At the opening festivities of the newly-renovated Jerusalem train station, Kadar and I spoke about the play with a woman and her daughter. In Arabic. She was born and grew up in Syria, among Jews and Arabs who lived and worked side-by-side. She wishes Jerusalem could be more like that. Now she mourns for the Syrians. Yes, I will come, she says, I want to feel inspired, if that’s possible.

Overhearing our conversation, a middle-aged fellow pipes in, we don’t need this, thank you very much. In Haifa we all live together happily. We don’t even distinguish between Jew and Arab.

Sivan & FidaaNo problems?, no tensions?, queries the Syrian woman who launches into a series of anecdotes. We could all learn to live together better.

Earlier in the day, the printer who also speaks a fluent Arabic says, I can work with them. Her parents came from Baghdad. I love them as individuals; they work for me loyally. But their leaders are bad. They will mince us up like salad if we turn our backs, chopping with her hand on the counter-top. I have the information about the play, she says, pushing at me two heavy packages containing the cards we had printed. Not sure if I’ll come.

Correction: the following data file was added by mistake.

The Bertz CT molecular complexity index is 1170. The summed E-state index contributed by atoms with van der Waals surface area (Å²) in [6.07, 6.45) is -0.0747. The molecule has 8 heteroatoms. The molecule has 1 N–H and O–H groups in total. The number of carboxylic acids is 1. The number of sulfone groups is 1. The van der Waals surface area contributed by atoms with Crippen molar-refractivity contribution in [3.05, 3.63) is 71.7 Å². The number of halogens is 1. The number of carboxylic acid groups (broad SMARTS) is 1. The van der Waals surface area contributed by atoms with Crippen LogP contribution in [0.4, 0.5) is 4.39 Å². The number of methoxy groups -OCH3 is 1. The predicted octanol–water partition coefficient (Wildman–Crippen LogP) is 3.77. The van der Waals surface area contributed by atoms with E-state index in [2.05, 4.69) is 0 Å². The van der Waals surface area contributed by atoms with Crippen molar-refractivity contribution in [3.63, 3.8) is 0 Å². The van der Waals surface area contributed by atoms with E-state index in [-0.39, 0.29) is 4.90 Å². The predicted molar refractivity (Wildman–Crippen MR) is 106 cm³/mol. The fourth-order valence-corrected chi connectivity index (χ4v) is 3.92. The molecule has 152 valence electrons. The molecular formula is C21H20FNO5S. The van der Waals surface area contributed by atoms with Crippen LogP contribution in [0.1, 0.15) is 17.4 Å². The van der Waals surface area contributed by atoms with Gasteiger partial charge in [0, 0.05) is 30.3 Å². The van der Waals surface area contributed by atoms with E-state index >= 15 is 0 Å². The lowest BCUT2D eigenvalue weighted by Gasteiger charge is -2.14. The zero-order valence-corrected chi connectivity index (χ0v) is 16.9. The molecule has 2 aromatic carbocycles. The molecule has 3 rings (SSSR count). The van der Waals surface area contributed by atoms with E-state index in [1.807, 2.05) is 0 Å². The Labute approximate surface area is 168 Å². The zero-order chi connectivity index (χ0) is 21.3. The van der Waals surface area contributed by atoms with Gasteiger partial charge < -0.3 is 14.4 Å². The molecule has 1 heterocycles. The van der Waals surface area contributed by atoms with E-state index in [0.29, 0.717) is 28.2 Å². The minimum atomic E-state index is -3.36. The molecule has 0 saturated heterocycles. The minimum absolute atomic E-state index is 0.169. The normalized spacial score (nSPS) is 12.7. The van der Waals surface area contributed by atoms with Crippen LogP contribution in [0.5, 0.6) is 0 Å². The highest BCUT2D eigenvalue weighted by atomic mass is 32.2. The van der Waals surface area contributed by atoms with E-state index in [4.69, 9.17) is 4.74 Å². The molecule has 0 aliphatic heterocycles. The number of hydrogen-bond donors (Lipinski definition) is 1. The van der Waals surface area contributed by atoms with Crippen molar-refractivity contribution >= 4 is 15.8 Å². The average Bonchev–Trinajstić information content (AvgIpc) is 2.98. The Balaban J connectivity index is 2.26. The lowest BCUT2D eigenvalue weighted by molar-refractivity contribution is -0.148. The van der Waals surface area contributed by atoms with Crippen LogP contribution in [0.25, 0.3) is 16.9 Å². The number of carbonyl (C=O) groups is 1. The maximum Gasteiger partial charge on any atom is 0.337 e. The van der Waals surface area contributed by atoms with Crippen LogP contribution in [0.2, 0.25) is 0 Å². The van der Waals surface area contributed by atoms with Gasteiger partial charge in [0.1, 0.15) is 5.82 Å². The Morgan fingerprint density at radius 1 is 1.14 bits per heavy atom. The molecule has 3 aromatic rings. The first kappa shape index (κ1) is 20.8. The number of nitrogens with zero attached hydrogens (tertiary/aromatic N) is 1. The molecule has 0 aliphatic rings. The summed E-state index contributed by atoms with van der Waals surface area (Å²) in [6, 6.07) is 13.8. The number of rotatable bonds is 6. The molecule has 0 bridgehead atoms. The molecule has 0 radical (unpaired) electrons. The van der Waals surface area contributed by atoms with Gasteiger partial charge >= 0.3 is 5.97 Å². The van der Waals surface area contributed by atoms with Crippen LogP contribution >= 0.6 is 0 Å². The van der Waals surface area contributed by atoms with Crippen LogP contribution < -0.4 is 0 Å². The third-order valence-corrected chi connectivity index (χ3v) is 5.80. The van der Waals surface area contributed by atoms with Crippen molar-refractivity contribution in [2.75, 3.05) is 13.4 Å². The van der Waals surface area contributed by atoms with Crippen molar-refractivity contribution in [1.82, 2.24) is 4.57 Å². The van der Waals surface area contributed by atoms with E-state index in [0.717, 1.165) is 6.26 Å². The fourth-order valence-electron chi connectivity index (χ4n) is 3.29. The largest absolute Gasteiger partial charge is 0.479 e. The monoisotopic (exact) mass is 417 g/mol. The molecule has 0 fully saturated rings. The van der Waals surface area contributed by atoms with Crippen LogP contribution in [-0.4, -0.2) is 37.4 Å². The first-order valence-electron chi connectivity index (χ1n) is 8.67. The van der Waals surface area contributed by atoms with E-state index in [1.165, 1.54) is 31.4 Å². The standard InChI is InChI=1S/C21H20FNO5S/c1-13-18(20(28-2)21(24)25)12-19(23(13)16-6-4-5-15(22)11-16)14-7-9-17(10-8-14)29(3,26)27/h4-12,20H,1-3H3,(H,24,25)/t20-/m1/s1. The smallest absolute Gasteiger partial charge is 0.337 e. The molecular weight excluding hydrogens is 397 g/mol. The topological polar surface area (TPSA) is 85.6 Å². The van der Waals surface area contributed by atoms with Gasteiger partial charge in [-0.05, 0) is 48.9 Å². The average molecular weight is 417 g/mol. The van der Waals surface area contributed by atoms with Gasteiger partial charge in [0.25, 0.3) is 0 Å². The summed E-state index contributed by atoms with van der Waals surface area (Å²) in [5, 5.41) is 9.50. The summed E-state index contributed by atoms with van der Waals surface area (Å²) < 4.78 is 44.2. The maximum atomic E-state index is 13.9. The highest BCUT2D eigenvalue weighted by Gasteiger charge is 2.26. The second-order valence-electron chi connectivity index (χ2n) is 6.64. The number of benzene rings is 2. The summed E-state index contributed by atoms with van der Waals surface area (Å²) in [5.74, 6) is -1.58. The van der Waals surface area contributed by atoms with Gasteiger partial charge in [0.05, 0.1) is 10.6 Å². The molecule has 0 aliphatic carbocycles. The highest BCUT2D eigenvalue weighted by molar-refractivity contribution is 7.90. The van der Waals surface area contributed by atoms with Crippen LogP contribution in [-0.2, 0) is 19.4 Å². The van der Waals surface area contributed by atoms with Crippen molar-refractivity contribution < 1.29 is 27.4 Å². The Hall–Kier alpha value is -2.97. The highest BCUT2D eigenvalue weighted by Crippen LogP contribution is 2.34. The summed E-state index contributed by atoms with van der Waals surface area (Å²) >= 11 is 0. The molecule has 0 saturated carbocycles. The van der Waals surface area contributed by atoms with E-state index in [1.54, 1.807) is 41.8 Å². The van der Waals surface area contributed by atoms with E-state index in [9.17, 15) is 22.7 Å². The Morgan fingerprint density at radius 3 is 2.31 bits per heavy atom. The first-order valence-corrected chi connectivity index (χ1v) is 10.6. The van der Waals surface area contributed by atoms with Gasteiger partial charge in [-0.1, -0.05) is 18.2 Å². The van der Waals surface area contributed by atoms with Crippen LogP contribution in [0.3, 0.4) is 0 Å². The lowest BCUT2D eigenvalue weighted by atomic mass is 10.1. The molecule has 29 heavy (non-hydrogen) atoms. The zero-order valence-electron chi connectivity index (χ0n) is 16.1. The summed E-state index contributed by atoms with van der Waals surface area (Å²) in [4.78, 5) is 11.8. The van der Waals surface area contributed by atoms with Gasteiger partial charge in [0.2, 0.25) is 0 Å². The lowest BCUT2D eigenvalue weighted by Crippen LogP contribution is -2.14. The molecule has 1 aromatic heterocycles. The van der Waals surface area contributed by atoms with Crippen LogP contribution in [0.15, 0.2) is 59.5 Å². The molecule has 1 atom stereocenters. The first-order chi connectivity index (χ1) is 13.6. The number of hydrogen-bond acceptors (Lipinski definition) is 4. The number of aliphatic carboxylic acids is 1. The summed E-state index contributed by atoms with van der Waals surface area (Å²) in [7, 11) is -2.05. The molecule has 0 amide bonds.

Her mother is sitting at a low table preparing grape leaves for stuffing, smoothing the wrinkles with her worn hands and cutting away the stems with her scissors,

The last war, she says, will be the one we lose.

I invite them both to come to our theater workshop, to share stories and views. Yes, the mother says, I will come if they will listen. I assure her that we really listen to each other. If you’re going, I’ll go with you, says the daughter.

On my way home from a run on the promenade that traces the line of the ridge past east Talpiot toward Jabel Mukaber, I deal cards to Arab gardeners gathered under an olive tree laden with tiny flowers and invite them to the play. Will there be food, biscuits? Is it a movie? TV? On a screen? Theater, I say, live. Jews and Muslims, a Druze actor too. From Where? Beit Jan, I say. Together? In Arabic? And Hebrew, I say. Beyond words. Women? Yes, I say, on stage, working through the conflict. Maybe, they say, huddling together to wrap their heads around our conversation, Take Away cards in hand.